Composition of the semantics

In HPSG versions that follow Pollard and Sag 1994, it is assumed that the semantics of a phrase are in most cases identical to that of the head daughter. On the other hand, the semantics should be determined by the adjunct daughter if it is a structure with adjunct. The following SYNSEM values ​​result for the head-adjunct structure "red book" and its daughters:

  • "Red book"

  • "Book":

  • "Red":

The feature HEAD contains information that is common to the head and its phrasal projections, for example case, number and gender in noun phrases . The head feature principle requires that the HEAD feature of a phrase is identical to that of its head.

Types of non-head daughters

Depending on the approach, a distinction is made between different types of non-head daughters. This paragraph can therefore only provide examples.


Complement daughters are lexically determined by their head within the framework of the valence . Information about the valence of a character is stored in one or more lists, such as the SUBCAT attribute, under the path SYNSEM | LOC. They mostly contain the SYNSEM objects of arguments of the character that have not yet been bound. Depending on the theoretical approach, the following excerpts from a feature description could be formulated for a verb such as "see":

  • With SUBCAT feature

  • With separate lists for subject and complements

A grammar principle determines how complements are tied off. Assuming a SUBCAT list, it can be formulated as follows:

In a head complement phrase, the SUBCAT value of the head daughter is the link between the SUBCAT list of the phrase and the list of SYNSEM values ​​of the complement children.

According to Pollard and Sag 1994, adjuncts select their heads. For this purpose, they receive a header characteristic MODIFIED, or MOD for short, which is identified by structure division with the SYNSEM value of the header, as is determined by an ID scheme in which header-adjunct structures are defined. In addition, when situation semantics (see Semantics and Pragmatics ) are used, it is assumed that the semantics of the adjunct daughter is identical to that of the mother, which is why this restriction is included in the semantics principle. This makes it possible to grasp the semantics of phrases with so-called encapsulating modification . A number of more recent works, on the other hand, assume that adjuncts like complements are determined by the head's own valence list; this approach is also known as the adjunct-as-complement approach .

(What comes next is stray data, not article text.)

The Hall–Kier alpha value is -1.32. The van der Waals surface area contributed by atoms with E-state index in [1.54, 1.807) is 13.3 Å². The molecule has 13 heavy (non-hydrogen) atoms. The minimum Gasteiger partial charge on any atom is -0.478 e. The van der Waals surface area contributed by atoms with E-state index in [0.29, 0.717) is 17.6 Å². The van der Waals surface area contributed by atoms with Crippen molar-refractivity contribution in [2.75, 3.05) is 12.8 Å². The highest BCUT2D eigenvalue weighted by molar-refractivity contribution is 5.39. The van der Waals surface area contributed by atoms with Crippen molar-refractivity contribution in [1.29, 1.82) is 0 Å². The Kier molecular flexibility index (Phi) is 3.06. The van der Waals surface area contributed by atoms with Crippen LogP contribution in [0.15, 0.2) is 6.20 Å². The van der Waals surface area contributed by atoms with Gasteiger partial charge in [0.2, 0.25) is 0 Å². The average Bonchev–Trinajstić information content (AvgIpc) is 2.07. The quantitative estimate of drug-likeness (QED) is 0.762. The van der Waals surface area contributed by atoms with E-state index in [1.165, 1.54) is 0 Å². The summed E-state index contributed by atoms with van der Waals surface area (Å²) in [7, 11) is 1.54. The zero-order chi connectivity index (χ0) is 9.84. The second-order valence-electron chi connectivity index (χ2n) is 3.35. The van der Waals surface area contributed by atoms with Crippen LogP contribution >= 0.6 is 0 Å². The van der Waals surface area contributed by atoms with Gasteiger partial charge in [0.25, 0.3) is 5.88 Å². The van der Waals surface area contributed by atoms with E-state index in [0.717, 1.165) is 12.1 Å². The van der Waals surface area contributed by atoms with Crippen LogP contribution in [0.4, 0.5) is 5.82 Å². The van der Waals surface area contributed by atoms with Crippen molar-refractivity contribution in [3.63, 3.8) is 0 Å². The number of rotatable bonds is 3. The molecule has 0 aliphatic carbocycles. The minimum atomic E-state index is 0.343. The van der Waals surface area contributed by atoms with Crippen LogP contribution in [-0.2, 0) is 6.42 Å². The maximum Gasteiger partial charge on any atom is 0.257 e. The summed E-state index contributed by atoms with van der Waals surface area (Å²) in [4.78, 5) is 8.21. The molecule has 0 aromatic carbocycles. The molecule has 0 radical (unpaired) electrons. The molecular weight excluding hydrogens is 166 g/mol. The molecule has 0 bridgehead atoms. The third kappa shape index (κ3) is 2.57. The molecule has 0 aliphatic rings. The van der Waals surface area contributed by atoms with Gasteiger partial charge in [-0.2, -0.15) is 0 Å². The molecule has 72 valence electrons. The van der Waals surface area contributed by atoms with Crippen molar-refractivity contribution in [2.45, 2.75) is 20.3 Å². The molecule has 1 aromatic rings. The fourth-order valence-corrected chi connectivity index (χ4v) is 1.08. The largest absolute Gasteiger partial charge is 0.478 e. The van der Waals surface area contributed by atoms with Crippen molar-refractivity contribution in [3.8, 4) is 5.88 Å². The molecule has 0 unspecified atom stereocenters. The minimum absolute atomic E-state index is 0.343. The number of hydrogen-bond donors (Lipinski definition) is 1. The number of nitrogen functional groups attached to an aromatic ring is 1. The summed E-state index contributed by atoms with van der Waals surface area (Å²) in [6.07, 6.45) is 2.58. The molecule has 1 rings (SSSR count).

In order to analyze various phenomena, numerous other types of non-head daughters were introduced. So have Pollard and Sag 1994 words as the English Conjunction did own word class suggested the so-called markers (English marker ). According to their head-marker scheme, markers use the SPEC feature to select the SYNSEM value of the head; in addition, the MARKING feature has the value marked for them and their mother .

The analysis of quantifiers introduced by Pollard and Sag in 1994 is a formal peculiarity . Their scope properties are modeled with a Cooper store , which contains the semantics of the quantifier and which is passed upwards from the quantifier until it is tied due to a restriction becomes.

Non-local information

For connections between nodes that are further apart in the feature description of the higher-level phrase, HPSG uses so-called non - local features , which contain information necessary for the remote connection ( unbounded dependency ) and are passed on from node to node in order to make the information relevant to both Provide nodes. A grammar principle ensures that non-local values ​​are passed on until they are tied for a specific reason.

This enables, for example, the analysis of the extraction of noun phrases. In many HPSG approaches as will be adopted in other grammatical theories that the corresponding noun phrase to its actual position, a track (English trace that is coindexed with the extracted phrase, and differs from other words characterized) leaves that their PHON value is empty . Examples from English are:

  • John 1 , Mary loves _ 1
Without extraction: Mary loves John
  • I wonder who 1 Sandy loves _ 1
Without extraction Sandy loves ...

Pollard and Sag 1994 and others have proposed a feature description for tracks, according to which their LOCAL value, in which all local information about syntax and semantics is stored, is identified with an element of the non-local SLASH list, which is then identified as follows by the grammar principle mentioned long is passed on until it is tied again. Other analyzes use phrases with only one daughter or lexicon rules to introduce the non-local information at a node without the need for a blank character.

Attachment theory

The attachment theory makes statements about whether noun phrases as reflexive pronouns can be realized as personal pronouns or as Nichtpronomina. The proposed attachment theories assume that two conditions must be fulfilled for a noun phrase to appear anaphoric , i.e. as a reflexive in classical grammar:

  • the noun phrase must have a certain relationship with another
  • these two noun phrases must have the same INDEX value

The problem of defining this relationship is solved differently by the various approaches, but the decisive factor in HPSG is always that the anaphoric noun phrase, its mother, or its projection is more oblique than the other noun phrase with which it is co-indexed.

Constituent position